Sousa Archives Will Be Closed December 24, 2015 – January 3, 2016

Herbert L. Clarke (seated) inspecting cornets in the C. G. Conn Band Instrument Factory’s Cornet and Trumpet Testing Department, ca. 1920.

Herbert L. Clarke (1867-1945), cornetist, composer, bandleader, and educator, was considered the “King of the Cornet” in his day. He began studying the violin and cornet at the age of 5, and by the age of 13 was performing professionally in both the Philharmonic Society Orchestra of Toronto on violin and the Queen’s Own Regimental Band on cornet. After moving to Indianapolis, Indiana, in 1886 Clarke won a solo cornet contest that was held in Evansville, Indiana. He was awarded a one-of-a-kind pocket cornet made by the famous instrument maker, Henry Distin, who was the judge for this October 10, 1886 cornet contest. Clarke eventually moved to New York City in 1892 and briefly played for the Patrick Gilmore Band. In 1893, Clarke became the solo cornetist for the John Philip Sousa Band, a position he retained throughout 1893 and again between 1900 and 1917. He also served as the band’s assistant conductor during his later years with the Sousa Band. As the band’s solo cornetist Clarke performed in three of Sousa’s four European tours as well as the ensemble’s 1910-1911 World Tour. After leaving Sousa’s band, he became the conductor of the Anglo-Canadian Leather Company Band in Huntsville, Ontario, Canada. Clarke later moved to California to serve as the conductor of the historic Long Beach Municipal Band, a position he retained until 1943. As one of America’s leading cornetists during the early twentieth century, Clarke frequently helped develop and test new cornet and trumpet designs for the C. G. Conn and Frank Holton music instrument companies.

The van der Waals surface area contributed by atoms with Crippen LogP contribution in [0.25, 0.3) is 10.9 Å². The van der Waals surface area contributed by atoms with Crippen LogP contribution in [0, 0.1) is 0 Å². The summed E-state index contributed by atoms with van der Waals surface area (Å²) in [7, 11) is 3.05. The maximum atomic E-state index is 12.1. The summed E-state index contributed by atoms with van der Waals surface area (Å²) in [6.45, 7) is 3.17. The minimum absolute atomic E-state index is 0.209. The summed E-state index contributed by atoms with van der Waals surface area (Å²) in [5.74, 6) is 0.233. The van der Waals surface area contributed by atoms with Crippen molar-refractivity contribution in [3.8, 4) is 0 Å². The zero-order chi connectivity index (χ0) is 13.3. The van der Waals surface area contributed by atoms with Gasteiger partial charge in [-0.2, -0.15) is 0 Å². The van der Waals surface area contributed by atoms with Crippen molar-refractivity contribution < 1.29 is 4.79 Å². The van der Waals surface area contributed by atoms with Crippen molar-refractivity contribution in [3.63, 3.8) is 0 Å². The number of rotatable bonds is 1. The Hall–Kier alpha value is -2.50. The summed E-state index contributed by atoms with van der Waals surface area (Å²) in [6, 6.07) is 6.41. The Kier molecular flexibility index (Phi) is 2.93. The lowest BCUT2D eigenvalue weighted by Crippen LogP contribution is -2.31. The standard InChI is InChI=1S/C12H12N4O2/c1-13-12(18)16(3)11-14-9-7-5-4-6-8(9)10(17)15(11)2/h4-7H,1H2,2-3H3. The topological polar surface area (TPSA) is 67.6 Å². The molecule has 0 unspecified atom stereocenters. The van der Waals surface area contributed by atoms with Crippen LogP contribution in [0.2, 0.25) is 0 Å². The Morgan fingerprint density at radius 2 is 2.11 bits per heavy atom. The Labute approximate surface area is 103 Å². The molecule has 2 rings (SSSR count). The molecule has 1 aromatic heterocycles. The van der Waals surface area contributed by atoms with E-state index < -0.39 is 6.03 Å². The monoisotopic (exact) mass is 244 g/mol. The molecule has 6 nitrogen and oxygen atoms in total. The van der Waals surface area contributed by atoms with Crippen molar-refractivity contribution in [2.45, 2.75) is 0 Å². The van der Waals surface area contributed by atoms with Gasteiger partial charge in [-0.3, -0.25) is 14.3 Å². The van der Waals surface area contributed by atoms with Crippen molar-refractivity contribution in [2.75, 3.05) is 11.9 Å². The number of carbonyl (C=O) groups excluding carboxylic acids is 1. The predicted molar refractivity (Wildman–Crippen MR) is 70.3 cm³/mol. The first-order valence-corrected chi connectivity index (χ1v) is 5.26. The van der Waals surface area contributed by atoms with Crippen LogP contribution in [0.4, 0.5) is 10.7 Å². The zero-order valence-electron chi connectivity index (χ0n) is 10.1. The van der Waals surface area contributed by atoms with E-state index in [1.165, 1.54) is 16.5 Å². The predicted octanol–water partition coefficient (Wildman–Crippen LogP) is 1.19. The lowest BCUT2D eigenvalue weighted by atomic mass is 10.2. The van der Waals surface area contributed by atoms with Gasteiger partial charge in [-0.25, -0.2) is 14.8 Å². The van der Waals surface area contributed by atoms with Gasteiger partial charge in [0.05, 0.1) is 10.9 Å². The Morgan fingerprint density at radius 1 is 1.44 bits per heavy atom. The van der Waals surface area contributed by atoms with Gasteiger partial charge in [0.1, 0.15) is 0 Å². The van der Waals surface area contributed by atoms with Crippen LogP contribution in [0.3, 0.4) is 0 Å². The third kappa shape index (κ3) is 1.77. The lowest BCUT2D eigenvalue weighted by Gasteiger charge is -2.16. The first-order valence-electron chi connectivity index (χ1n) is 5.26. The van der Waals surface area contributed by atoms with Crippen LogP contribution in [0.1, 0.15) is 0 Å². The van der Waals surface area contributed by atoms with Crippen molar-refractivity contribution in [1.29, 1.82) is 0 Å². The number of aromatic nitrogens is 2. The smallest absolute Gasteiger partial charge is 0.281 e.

This photograph is from the Herbert L. Clarke Music and Personal Papers which were donated to the University of Illinois in 1945.  For more information on the Clarke collection visit the online finding aid or send an email to the

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